Eastleigh 100

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eastleigh_1966

Eastleigh Works in 1966. Photo BTWT archives.

Eastleigh Works is to Southern Railway fans what Swindon was to followers of the Great Western Railway. The London and South Western Railway moved its carriage and wagon building and repair to Eastleigh from London in 1891 and built its new locomotive works here in 1909. The L&SWR Chief Mechanical Engineer, Dugald Drummond, built his  S14, M7, P14, T14 and locomotives here. Robert Urie went on to construct the H15, S15, N15 (King Arthur), G16 and H16 engines.

After grouping of the railways into the ‘Big Four’ Eastleigh became the principal works of the Southern Railway. Richard Maunsell built the Lord Nelsons, Schools, U1, W, and Q locomotives at the Works. Under Oliver Bulleid, Eastleigh Works built all thirty of his Merchant Navy and six of his West Country locomotives.

During the WWII the Works built a batch of Stanier 8Fs. Steam locomotive building at Eastleigh ceased in 1950, though heavy overhauls of steam locomotives was to continued at Eastleigh almost until the end of steam on the Southern in July 1967. Between 1956 and 1961, nearly one hundred Bulleid pacifics were rebuilt here. In the 1962 the carriage works site was sold and all work was concentrated in the former loco works. The reduced Works survived privatisation and was taken over by Alsthom. In March 2006 Alsthom, closed down its Eastleigh operations and sold the site to a property developer. Miraculously railway work continues at Eastleigh for the moment, the site is rented by Knights Rail Services and is used by a variety of train overhaul companies.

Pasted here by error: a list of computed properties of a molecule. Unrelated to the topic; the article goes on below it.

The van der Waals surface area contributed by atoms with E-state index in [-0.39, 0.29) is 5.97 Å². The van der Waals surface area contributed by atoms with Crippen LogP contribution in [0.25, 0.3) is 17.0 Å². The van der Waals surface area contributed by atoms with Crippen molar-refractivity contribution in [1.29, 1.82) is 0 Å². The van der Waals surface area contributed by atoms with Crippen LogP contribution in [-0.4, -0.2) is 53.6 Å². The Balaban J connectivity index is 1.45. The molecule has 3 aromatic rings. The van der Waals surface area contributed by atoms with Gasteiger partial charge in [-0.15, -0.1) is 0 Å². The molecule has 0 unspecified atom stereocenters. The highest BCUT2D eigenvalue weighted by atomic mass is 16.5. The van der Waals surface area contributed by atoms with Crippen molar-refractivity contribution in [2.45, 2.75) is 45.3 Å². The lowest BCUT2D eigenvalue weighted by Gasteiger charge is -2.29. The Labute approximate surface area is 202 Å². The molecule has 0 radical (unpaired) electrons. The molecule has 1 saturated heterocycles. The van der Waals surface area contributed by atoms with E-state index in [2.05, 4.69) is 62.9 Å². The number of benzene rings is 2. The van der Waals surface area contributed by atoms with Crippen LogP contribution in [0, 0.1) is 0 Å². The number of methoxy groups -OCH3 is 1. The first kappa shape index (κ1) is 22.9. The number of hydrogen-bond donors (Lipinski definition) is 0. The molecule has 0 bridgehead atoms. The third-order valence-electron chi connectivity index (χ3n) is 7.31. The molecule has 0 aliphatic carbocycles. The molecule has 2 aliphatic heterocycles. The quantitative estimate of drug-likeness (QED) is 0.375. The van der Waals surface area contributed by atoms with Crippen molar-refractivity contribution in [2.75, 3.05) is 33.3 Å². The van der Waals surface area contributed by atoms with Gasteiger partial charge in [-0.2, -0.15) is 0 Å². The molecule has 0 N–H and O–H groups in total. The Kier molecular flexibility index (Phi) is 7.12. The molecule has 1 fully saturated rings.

During the bank holiday weekend (23-25 May) Eastleigh Works is holding an open day to celebrate its 100th anniversary. Well worth paying a visit while you can!

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